there's a discussion herehttp://community.kingarthurflour.com/content/starting-cold-oven
i think it ultimately depends on if the dutch oven is ceramic or cast iron --- it seems that a cold oven is suggested for ceramic receptacles/baking stones etc so that they don't crack, but if yr using cast-iron or enamelled cast-iron, you wouldn't need to do that & it may change how the bread turns out?
it's been years since I made bread from scratch, so idk
― set the controls for the heart of the sun (VegemiteGrrl), Monday, 30 December 2013 19:40 (six years ago) link
It's enameled cast iron. It's rising very well in the oven, and I don't want to accidentally de-gas the dough with the impact of moving it around a couple of times, especially into a colder environment, so I'm going to try just turning the oven on. Thanks for that link!
― oldbowie (WilliamC), Monday, 30 December 2013 20:29 (six years ago) link
It depends a lot on the dough - for most, you want a hot oven so the steam/gas in the dough can puff it up before the crust forms too much. A slower oven dries out the dough more during the rising/crust forming stages, again for most.
― Jaq, Monday, 30 December 2013 20:31 (six years ago) link
My last couple of bakes have been absolutely beautiful. Letting the preferment sit overnight was not working -- cutting back to four hours tops meant it was still very active and raring to go when I mixed the dough. Finally getting the hang of the Kitchenaid mixer. For this last batch, I had new silicone loaf pans. Got a huge oven bounce.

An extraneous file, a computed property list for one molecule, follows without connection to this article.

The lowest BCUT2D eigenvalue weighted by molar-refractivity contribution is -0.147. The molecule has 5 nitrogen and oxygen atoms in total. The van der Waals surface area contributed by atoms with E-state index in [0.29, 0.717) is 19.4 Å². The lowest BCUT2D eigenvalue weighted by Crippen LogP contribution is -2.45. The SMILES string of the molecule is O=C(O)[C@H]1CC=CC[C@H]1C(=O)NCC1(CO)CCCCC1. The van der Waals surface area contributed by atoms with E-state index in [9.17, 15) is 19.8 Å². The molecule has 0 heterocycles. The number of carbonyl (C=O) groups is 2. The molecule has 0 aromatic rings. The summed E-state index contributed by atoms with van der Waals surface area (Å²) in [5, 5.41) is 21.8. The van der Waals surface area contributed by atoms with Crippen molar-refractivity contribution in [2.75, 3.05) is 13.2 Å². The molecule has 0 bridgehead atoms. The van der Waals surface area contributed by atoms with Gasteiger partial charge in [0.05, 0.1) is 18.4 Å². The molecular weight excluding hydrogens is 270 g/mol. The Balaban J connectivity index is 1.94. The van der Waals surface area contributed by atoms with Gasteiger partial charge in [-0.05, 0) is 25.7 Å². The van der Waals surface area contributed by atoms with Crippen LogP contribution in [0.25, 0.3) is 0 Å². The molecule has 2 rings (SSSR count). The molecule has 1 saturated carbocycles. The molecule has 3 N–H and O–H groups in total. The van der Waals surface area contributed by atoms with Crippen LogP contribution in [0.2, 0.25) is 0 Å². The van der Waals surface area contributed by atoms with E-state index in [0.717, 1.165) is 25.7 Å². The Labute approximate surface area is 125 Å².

http://img.photobucket.com/albums/v296/WilliamCrump63/aprilbread2.jpg http://img.photobucket.com/albums/v296/WilliamCrump63/aprilbread1.jpg http://img.photobucket.com/albums/v296/WilliamCrump63/aprilbread3.jpg
― WilliamC, Sunday, 6 April 2014 15:12 (five years ago) link
― Jaq, Sunday, 6 April 2014 15:17 (five years ago) link
Thanks! I'm learning that little things can mean so much -- barely warming the oiled bowl that the dough rises in, and making a slightly wetter dough. But not exhausting the preferment has been the most important lesson.
― WilliamC, Sunday, 6 April 2014 15:30 (five years ago) link